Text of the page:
Recently my Sunday School class has been taking an in-depth look at what Jesus has to say in the Gospels about money and possessions. One of the passages we have looked at is Luke 12:31-34, where Jesus talks about selling your possessions, giving to the poor, and laying up treasure in heaven.
I have always understood the real focus of this passage to be not so much on possessions, but on our heart’s attitude toward our possessions. Certainly, God is not saying that possessions in and of themselves are wrong, is He? They are a gift from Him to be used for His glory, are they not?
However, if God is really my greatest treasure, then my desire will be to invest as much as I possibly can in the things that matter most to Him, and I will be eager to give away what I have to others. Somehow, we seem to have this tendency to accumulate stuff… it just happens. The more stuff we have the easier it can be to become distracted by our stuff from what is really most important. So when Jesus talks about selling your possessions and giving to the poor, one way to understand this might be that we should make a choice to live with less, not more. This is, of course, a highly counter-cultural idea that is no more popular today than it would have been when these verses were written. I think the point, however, is that if God is truly what we treasure the most, then we will have no real problem parting with some things in order to have more opportunity to invest in eternal treasures.
My pastor challenged us with the principle of simplification, encouraging us to think through practical ways of simplifying our lives with fewer possessions so that we have more resources to give to others. Most of us would have to admit if we are honest that our houses are crowded with a lot of stuff that we either don’t use, don’t really need, or is not really important. So how can we take that over-abundance with which we have been blessed and use it to bless others, and in so doing simplify our lives to allow for greater eternal investment?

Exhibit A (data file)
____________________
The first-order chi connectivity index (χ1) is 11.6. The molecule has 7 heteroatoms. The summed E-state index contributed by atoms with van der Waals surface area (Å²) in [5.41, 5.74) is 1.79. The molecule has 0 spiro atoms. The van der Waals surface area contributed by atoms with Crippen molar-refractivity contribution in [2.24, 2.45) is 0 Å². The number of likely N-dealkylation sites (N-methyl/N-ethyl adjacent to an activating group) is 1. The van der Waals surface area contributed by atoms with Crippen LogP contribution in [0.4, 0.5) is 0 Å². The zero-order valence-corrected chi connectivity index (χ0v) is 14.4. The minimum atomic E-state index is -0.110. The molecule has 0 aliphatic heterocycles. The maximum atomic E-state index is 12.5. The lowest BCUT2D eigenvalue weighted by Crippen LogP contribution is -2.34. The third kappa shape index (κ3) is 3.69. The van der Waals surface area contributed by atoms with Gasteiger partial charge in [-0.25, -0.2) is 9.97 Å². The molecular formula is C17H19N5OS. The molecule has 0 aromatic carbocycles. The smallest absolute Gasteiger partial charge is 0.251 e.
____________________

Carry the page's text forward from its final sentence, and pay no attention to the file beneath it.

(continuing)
I began to look around my apartment and almost immediately came across things here and there that have just been sitting in a closet or on a shelf and have not been touched for months. Now, I am by nature not a junk-collector, and I like to purge as often as possible anyway, but yet stuff has a way of collecting nevertheless! After a quick perusal around my house, I had a “Stuff, Etc.” bag full of things that I knew I was not using and could sell. I have done this before and usually end up using the money to buy something else for myself. But why not instead save that money and use it to help others as opportunities arise?
As I thought more about all of this, it occurred to me that the idea of simplifying can apply to more than just the “stuff” in our lives. It can apply to how we spend our time, too. If I can learn to simplify the activities that I have going on and try to keep the things I do as simple as possible, rather than too elaborate or time-consuming, I will have more time for the things that really should be most important, like developing my relationship with God and serving others with my time. My use of both money/possessions and time reveal a lot about what I truly value the most!
“But seek His kingdom, and these things will be provided for you. Don’t be afraid, little flock, because your Father delights to give you the kingdom. Sell your possessions and give to the poor. Make money-bags for yourselves that won’t grow old, an inexhaustible treasure in heaven, where no thief comes near and no moth destroys. For where your treasure is, there your heart will be also.” Luke 12:31-34